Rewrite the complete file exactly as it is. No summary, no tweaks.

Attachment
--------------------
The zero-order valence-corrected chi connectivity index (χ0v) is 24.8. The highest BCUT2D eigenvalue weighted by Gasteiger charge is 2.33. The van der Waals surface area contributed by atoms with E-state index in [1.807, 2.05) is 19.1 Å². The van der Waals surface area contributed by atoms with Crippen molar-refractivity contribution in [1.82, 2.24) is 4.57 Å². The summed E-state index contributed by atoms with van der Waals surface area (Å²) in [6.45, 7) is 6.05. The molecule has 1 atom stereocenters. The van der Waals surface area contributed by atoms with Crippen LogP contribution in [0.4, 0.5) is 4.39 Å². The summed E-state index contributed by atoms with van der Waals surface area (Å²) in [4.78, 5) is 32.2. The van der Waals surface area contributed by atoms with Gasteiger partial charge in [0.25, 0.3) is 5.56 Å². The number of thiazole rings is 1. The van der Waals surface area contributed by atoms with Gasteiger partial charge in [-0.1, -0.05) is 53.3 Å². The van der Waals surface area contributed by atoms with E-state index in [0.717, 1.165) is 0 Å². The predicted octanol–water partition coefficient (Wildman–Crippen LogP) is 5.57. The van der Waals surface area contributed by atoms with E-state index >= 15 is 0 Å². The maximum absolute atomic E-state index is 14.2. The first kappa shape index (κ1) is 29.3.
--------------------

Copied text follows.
The zero-order valence-corrected chi connectivity index (χ0v) is 24.8. The highest BCUT2D eigenvalue weighted by Gasteiger charge is 2.33. The van der Waals surface area contributed by atoms with E-state index in [1.807, 2.05) is 19.1 Å². The van der Waals surface area contributed by atoms with Crippen molar-refractivity contribution in [1.82, 2.24) is 4.57 Å². The summed E-state index contributed by atoms with van der Waals surface area (Å²) in [6.45, 7) is 6.05. The molecule has 1 atom stereocenters. The van der Waals surface area contributed by atoms with Crippen LogP contribution in [0.4, 0.5) is 4.39 Å². The summed E-state index contributed by atoms with van der Waals surface area (Å²) in [4.78, 5) is 32.2. The van der Waals surface area contributed by atoms with Gasteiger partial charge in [0.25, 0.3) is 5.56 Å². The number of thiazole rings is 1. The van der Waals surface area contributed by atoms with Gasteiger partial charge in [-0.1, -0.05) is 53.3 Å². The van der Waals surface area contributed by atoms with E-state index in [0.717, 1.165) is 0 Å². The predicted octanol–water partition coefficient (Wildman–Crippen LogP) is 5.57. The van der Waals surface area contributed by atoms with E-state index >= 15 is 0 Å². The maximum absolute atomic E-state index is 14.2. The first kappa shape index (κ1) is 29.3.